Security concerns have put Washington D.C., the United States capital, on edge ahead of President-elect Joe Biden’s inauguration on Wednesday.
Up to 25,000 United States National Guard troops are being deployed to the city for the inauguration, in a massive security ramp-up after President Donald Trump’s supporters broke into the Capitol building on Jan. 6.
The incident has made the city jittery, underscored by a brief shutdown on Monday, which was the result of a small fire in a homeless encampment.
“Due to an external security threat under the bridge on I-295 at First and F Streets SE, staff and other personnel are directed to avoid coming to the Capitol Complex area until further notice,” Capitol Police said in a letter to lawmakers Monday morning. “All personnel currently on the Capitol Complex are advised to stay indoors and away from windows and doors.”
D.C. Fire and Emergency Medical Services said on Twitter that the fire had been extinguished. It said the fire was caused by a homeless person who used propane, adding the incident resulted in one individual sustaining “non life threatening injury.”
On-site photos showed people inside the Capitol were evacuated from the West Front of the building. They were rehearsing the presidential inauguration.
On Friday, a man who was carrying an unlicensed firearm and over 500 rounds of ammunition was arrested at a security checkpoint.
The man, identified as 31-year-old Wesley Allen Beeler from the neighboring state of Virginia, was released Saturday on personal recognizance, saying after the release that he made “an honest mistake.”
With seven-foot barriers being erected around the Capitol, its office buildings and the Supreme Court, the city core is in a virtual lockdown.
Vehicle traffic in much of the city is prohibited or limited to residents and businesses only. Military vehicles are seen parking at intersections downtown to boost security. Many of the restrictions are expected to remain in place until Thursday after the inauguration.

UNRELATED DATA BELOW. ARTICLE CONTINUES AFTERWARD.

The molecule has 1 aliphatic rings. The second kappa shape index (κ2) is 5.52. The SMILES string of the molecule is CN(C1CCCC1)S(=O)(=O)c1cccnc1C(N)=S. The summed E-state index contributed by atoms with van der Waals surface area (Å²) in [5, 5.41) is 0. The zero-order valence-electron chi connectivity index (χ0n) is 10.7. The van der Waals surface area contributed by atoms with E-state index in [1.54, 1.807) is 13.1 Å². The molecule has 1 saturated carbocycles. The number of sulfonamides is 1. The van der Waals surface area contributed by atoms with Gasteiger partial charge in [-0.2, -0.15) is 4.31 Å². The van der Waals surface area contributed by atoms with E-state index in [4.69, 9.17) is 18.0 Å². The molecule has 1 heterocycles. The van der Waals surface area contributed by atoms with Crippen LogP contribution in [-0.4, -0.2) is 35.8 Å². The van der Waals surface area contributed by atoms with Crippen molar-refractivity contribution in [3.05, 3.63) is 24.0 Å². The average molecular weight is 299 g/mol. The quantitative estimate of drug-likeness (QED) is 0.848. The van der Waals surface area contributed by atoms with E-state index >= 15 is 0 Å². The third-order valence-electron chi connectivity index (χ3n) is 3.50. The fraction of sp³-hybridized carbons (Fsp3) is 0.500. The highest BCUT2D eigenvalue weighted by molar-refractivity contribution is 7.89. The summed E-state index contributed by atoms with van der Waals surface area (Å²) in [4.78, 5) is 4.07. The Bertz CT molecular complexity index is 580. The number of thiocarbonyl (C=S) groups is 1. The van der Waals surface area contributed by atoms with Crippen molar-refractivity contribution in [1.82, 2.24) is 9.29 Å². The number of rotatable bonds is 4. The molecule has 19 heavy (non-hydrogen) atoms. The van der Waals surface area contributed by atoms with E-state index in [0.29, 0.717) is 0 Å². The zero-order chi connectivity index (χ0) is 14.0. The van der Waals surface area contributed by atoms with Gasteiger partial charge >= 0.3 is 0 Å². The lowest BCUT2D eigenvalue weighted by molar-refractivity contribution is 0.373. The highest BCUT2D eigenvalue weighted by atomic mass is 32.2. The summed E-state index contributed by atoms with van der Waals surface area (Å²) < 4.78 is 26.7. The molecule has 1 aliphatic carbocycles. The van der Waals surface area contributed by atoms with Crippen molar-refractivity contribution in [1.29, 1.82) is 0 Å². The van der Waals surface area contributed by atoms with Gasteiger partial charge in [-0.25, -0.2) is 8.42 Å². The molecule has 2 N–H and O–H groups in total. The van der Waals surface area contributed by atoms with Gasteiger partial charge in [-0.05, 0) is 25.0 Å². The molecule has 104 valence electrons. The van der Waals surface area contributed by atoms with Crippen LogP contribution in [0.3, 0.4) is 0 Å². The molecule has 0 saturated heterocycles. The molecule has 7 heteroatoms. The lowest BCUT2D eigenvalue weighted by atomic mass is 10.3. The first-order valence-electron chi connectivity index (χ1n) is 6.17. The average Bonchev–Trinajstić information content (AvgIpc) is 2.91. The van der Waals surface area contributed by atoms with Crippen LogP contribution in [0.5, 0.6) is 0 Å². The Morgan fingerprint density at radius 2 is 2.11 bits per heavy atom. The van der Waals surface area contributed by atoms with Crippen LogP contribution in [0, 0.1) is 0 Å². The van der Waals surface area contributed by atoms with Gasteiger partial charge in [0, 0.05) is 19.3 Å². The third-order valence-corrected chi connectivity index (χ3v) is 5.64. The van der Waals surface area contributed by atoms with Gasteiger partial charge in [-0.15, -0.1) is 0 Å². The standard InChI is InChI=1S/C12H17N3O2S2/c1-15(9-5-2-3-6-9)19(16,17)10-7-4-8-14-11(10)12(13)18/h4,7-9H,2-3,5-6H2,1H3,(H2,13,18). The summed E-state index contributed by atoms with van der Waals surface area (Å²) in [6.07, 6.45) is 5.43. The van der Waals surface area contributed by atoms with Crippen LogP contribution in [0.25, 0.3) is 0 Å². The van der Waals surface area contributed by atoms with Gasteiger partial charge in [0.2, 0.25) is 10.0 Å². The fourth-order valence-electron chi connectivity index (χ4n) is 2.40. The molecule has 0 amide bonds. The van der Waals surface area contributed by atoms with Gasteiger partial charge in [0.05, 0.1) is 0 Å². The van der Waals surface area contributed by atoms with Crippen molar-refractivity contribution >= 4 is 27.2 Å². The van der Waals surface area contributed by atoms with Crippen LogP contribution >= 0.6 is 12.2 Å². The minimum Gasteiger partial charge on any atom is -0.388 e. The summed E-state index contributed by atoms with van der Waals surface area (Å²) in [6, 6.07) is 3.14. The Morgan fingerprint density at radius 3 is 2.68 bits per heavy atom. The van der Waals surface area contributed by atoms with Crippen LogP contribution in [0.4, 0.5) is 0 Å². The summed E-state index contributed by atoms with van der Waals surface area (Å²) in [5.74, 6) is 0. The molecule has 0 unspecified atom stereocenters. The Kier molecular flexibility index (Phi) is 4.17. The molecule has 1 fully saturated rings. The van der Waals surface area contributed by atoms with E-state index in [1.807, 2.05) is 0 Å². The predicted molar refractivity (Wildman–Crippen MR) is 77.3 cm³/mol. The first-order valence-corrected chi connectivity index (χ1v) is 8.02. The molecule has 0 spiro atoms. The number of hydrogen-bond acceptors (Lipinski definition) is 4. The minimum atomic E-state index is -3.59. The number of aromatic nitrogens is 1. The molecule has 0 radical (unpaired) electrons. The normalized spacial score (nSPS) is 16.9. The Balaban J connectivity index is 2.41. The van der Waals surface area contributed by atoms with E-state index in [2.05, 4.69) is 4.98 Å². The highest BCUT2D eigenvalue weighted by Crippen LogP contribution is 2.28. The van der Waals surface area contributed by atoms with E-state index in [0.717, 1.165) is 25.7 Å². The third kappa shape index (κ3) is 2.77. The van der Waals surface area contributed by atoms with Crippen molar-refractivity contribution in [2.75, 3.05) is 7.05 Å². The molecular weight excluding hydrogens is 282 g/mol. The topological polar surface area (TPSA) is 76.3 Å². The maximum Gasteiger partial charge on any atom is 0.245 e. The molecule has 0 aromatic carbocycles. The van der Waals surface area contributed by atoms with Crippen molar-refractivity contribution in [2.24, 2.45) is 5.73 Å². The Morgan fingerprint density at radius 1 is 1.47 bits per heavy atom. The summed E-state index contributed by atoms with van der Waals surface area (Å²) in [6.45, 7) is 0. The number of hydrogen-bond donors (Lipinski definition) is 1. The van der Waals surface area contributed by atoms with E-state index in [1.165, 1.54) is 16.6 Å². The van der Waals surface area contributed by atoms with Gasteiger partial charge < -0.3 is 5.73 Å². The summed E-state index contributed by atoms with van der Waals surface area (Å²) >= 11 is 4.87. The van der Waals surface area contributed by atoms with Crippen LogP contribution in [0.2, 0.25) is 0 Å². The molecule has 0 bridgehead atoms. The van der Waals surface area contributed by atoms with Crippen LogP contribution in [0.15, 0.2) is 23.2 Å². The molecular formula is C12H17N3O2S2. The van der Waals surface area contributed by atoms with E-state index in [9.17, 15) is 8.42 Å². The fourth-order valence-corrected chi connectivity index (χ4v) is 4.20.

Residents said they do not recognize Washington D.C. with so many military personnel lining the streets, in a city known as a tourist attraction.
“Frank,” not his real name, a longtime resident of the area around Washington D.C., told Xinhua the deployment is an “over-reaction,” adding that a few “rednecks” breaking into the Capitol are not the threat to Democracy that the “liberal media” is selling.
Cathy, who declined to give her last name, told Xinhua: “I don’t need my tax dollars to be spent on that,” referring to the massive Guard deployment.
Others, however, said the National Guard troop deployment is needed to ensure a safe inauguration.
Darren Wilson, who lives just outside Washington D.C., said the troop deployment is “understandable,” given the breach in security at the Capitol building that allowed rioters to penetrate.
Linda, who also declined to give her last name, agreed, saying the Guard is “needed” to prevent further riots.
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